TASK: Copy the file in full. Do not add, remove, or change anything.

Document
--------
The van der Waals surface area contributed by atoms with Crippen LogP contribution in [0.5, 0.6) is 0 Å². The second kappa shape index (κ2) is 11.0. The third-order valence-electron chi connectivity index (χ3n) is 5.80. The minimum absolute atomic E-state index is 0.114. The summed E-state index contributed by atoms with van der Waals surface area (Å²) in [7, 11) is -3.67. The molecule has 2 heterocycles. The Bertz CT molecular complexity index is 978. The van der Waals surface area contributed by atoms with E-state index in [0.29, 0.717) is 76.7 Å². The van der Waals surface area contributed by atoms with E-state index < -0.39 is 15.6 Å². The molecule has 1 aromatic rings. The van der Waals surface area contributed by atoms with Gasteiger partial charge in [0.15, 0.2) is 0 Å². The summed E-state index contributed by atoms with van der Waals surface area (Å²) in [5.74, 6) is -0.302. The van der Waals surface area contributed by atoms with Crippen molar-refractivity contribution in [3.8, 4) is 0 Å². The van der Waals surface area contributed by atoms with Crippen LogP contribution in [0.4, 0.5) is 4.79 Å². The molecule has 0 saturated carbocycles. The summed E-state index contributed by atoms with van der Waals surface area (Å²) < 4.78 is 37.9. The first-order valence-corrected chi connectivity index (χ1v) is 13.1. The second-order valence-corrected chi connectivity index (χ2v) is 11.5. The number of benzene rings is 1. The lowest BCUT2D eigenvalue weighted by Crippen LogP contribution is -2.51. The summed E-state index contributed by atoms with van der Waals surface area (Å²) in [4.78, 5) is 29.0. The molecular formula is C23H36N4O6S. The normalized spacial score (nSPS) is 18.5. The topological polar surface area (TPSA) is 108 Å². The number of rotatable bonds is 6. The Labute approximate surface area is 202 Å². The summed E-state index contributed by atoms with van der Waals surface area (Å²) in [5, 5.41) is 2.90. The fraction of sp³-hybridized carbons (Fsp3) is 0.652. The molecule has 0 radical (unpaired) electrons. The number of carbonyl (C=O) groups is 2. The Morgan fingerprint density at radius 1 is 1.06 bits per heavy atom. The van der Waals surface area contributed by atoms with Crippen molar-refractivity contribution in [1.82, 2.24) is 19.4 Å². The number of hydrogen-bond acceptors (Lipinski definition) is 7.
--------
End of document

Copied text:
The van der Waals surface area contributed by atoms with Crippen LogP contribution in [0.5, 0.6) is 0 Å². The second kappa shape index (κ2) is 11.0. The third-order valence-electron chi connectivity index (χ3n) is 5.80. The minimum absolute atomic E-state index is 0.114. The summed E-state index contributed by atoms with van der Waals surface area (Å²) in [7, 11) is -3.67. The molecule has 2 heterocycles. The Bertz CT molecular complexity index is 978. The van der Waals surface area contributed by atoms with E-state index in [0.29, 0.717) is 76.7 Å². The van der Waals surface area contributed by atoms with E-state index < -0.39 is 15.6 Å². The molecule has 1 aromatic rings. The van der Waals surface area contributed by atoms with Gasteiger partial charge in [0.15, 0.2) is 0 Å². The summed E-state index contributed by atoms with van der Waals surface area (Å²) in [5.74, 6) is -0.302. The van der Waals surface area contributed by atoms with Crippen molar-refractivity contribution in [3.8, 4) is 0 Å². The van der Waals surface area contributed by atoms with Crippen LogP contribution in [0.4, 0.5) is 4.79 Å². The molecule has 0 saturated carbocycles. The summed E-state index contributed by atoms with van der Waals surface area (Å²) < 4.78 is 37.9. The first-order valence-corrected chi connectivity index (χ1v) is 13.1. The second-order valence-corrected chi connectivity index (χ2v) is 11.5. The number of benzene rings is 1. The lowest BCUT2D eigenvalue weighted by Crippen LogP contribution is -2.51. The summed E-state index contributed by atoms with van der Waals surface area (Å²) in [4.78, 5) is 29.0. The molecular formula is C23H36N4O6S. The normalized spacial score (nSPS) is 18.5. The topological polar surface area (TPSA) is 108 Å². The number of rotatable bonds is 6. The Labute approximate surface area is 202 Å². The summed E-state index contributed by atoms with van der Waals surface area (Å²) in [5, 5.41) is 2.90. The fraction of sp³-hybridized carbons (Fsp3) is 0.652. The molecule has 0 radical (unpaired) electrons. The number of carbonyl (C=O) groups is 2. The Morgan fingerprint density at radius 1 is 1.06 bits per heavy atom. The van der Waals surface area contributed by atoms with Crippen molar-refractivity contribution in [1.82, 2.24) is 19.4 Å². The number of hydrogen-bond acceptors (Lipinski definition) is 7.